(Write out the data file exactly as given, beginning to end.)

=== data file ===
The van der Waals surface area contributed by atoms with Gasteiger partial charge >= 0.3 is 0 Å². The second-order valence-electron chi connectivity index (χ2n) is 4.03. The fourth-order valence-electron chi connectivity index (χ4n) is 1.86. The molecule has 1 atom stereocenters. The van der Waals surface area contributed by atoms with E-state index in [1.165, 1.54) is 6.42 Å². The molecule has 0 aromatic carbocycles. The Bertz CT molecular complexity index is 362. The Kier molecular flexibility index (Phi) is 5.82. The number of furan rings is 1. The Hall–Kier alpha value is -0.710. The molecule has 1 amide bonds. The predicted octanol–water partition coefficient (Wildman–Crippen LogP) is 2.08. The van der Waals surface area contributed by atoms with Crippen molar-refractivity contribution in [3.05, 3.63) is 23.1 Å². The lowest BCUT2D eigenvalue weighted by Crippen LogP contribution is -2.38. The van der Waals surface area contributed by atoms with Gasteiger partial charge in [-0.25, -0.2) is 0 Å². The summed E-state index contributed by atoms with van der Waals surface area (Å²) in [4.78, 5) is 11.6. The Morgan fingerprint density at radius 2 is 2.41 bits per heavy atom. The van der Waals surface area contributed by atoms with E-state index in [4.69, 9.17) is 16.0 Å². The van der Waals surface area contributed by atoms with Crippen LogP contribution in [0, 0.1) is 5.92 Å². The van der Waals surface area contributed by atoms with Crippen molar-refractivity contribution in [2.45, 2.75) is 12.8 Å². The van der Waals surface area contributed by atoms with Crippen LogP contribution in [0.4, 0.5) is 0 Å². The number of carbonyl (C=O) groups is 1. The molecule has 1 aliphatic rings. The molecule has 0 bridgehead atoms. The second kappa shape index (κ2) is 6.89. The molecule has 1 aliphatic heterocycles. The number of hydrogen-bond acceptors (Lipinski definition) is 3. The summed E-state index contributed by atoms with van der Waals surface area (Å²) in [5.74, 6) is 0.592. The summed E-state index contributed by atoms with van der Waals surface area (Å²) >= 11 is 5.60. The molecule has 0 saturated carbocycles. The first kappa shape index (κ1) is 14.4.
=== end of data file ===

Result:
The van der Waals surface area contributed by atoms with Gasteiger partial charge >= 0.3 is 0 Å². The second-order valence-electron chi connectivity index (χ2n) is 4.03. The fourth-order valence-electron chi connectivity index (χ4n) is 1.86. The molecule has 1 atom stereocenters. The van der Waals surface area contributed by atoms with E-state index in [1.165, 1.54) is 6.42 Å². The molecule has 0 aromatic carbocycles. The Bertz CT molecular complexity index is 362. The Kier molecular flexibility index (Phi) is 5.82. The number of furan rings is 1. The Hall–Kier alpha value is -0.710. The molecule has 1 amide bonds. The predicted octanol–water partition coefficient (Wildman–Crippen LogP) is 2.08. The van der Waals surface area contributed by atoms with Crippen molar-refractivity contribution in [3.05, 3.63) is 23.1 Å². The lowest BCUT2D eigenvalue weighted by Crippen LogP contribution is -2.38. The van der Waals surface area contributed by atoms with Gasteiger partial charge in [-0.25, -0.2) is 0 Å². The summed E-state index contributed by atoms with van der Waals surface area (Å²) in [4.78, 5) is 11.6. The Morgan fingerprint density at radius 2 is 2.41 bits per heavy atom. The van der Waals surface area contributed by atoms with E-state index in [4.69, 9.17) is 16.0 Å². The van der Waals surface area contributed by atoms with Crippen LogP contribution in [0, 0.1) is 5.92 Å². The van der Waals surface area contributed by atoms with Crippen molar-refractivity contribution in [2.45, 2.75) is 12.8 Å². The van der Waals surface area contributed by atoms with Crippen LogP contribution in [0.4, 0.5) is 0 Å². The number of carbonyl (C=O) groups is 1. The molecule has 1 aliphatic rings. The molecule has 0 bridgehead atoms. The second kappa shape index (κ2) is 6.89. The molecule has 1 aliphatic heterocycles. The number of hydrogen-bond acceptors (Lipinski definition) is 3. The summed E-state index contributed by atoms with van der Waals surface area (Å²) in [5.74, 6) is 0.592. The summed E-state index contributed by atoms with van der Waals surface area (Å²) >= 11 is 5.60. The molecule has 0 saturated carbocycles. The first kappa shape index (κ1) is 14.4.